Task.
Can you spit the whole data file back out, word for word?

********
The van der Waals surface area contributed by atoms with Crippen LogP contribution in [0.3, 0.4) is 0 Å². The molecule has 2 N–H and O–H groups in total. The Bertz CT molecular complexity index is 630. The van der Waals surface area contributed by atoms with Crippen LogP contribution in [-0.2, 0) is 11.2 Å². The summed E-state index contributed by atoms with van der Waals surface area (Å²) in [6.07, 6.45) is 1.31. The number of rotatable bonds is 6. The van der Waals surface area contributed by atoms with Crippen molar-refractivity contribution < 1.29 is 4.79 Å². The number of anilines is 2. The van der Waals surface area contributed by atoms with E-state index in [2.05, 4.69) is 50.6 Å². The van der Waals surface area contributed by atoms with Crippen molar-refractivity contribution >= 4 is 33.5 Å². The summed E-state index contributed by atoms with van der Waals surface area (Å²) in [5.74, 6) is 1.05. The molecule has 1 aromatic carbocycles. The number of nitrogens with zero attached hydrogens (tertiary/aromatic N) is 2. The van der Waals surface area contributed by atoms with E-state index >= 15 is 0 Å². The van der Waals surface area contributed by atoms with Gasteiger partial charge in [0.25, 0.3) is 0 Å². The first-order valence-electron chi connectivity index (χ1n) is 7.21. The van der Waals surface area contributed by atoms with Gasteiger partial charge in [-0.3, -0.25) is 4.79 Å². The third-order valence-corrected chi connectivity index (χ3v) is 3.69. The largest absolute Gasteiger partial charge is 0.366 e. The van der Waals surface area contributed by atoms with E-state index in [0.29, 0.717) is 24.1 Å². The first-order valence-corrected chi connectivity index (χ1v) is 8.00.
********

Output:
The van der Waals surface area contributed by atoms with Crippen LogP contribution in [0.3, 0.4) is 0 Å². The molecule has 2 N–H and O–H groups in total. The Bertz CT molecular complexity index is 630. The van der Waals surface area contributed by atoms with Crippen LogP contribution in [-0.2, 0) is 11.2 Å². The summed E-state index contributed by atoms with van der Waals surface area (Å²) in [6.07, 6.45) is 1.31. The number of rotatable bonds is 6. The van der Waals surface area contributed by atoms with Crippen molar-refractivity contribution < 1.29 is 4.79 Å². The number of anilines is 2. The van der Waals surface area contributed by atoms with E-state index in [2.05, 4.69) is 50.6 Å². The van der Waals surface area contributed by atoms with Crippen molar-refractivity contribution >= 4 is 33.5 Å². The summed E-state index contributed by atoms with van der Waals surface area (Å²) in [5.74, 6) is 1.05. The molecule has 1 aromatic carbocycles. The number of nitrogens with zero attached hydrogens (tertiary/aromatic N) is 2. The van der Waals surface area contributed by atoms with E-state index >= 15 is 0 Å². The van der Waals surface area contributed by atoms with Gasteiger partial charge in [0.25, 0.3) is 0 Å². The first-order valence-electron chi connectivity index (χ1n) is 7.21. The van der Waals surface area contributed by atoms with Gasteiger partial charge in [-0.3, -0.25) is 4.79 Å². The third-order valence-corrected chi connectivity index (χ3v) is 3.69. The largest absolute Gasteiger partial charge is 0.366 e. The van der Waals surface area contributed by atoms with E-state index in [0.29, 0.717) is 24.1 Å². The first-order valence-corrected chi connectivity index (χ1v) is 8.00.